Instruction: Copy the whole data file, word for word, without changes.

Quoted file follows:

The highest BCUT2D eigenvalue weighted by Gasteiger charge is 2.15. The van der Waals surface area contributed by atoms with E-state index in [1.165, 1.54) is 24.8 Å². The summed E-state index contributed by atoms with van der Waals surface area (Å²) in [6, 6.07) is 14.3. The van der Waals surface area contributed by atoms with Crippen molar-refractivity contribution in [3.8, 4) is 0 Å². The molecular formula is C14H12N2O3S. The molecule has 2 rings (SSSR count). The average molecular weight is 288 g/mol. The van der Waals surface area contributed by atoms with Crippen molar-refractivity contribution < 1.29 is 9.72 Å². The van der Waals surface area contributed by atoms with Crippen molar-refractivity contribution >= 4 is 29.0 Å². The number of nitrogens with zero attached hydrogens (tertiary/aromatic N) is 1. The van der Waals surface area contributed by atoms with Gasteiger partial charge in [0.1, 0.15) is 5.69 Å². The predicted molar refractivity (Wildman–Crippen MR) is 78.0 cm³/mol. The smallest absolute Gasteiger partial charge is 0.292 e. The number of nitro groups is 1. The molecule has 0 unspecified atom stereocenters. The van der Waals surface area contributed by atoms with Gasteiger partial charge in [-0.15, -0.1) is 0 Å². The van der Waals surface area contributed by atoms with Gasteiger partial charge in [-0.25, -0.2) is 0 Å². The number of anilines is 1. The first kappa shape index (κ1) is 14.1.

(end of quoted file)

The highest BCUT2D eigenvalue weighted by Gasteiger charge is 2.15. The van der Waals surface area contributed by atoms with E-state index in [1.165, 1.54) is 24.8 Å². The summed E-state index contributed by atoms with van der Waals surface area (Å²) in [6, 6.07) is 14.3. The van der Waals surface area contributed by atoms with Crippen molar-refractivity contribution in [3.8, 4) is 0 Å². The molecular formula is C14H12N2O3S. The molecule has 2 rings (SSSR count). The average molecular weight is 288 g/mol. The van der Waals surface area contributed by atoms with Crippen molar-refractivity contribution < 1.29 is 9.72 Å². The van der Waals surface area contributed by atoms with Crippen molar-refractivity contribution >= 4 is 29.0 Å². The number of nitrogens with zero attached hydrogens (tertiary/aromatic N) is 1. The van der Waals surface area contributed by atoms with Gasteiger partial charge in [0.1, 0.15) is 5.69 Å². The predicted molar refractivity (Wildman–Crippen MR) is 78.0 cm³/mol. The smallest absolute Gasteiger partial charge is 0.292 e. The number of nitro groups is 1. The molecule has 0 unspecified atom stereocenters. The van der Waals surface area contributed by atoms with Gasteiger partial charge in [-0.15, -0.1) is 0 Å². The van der Waals surface area contributed by atoms with Gasteiger partial charge in [-0.25, -0.2) is 0 Å². The number of anilines is 1. The first kappa shape index (κ1) is 14.1.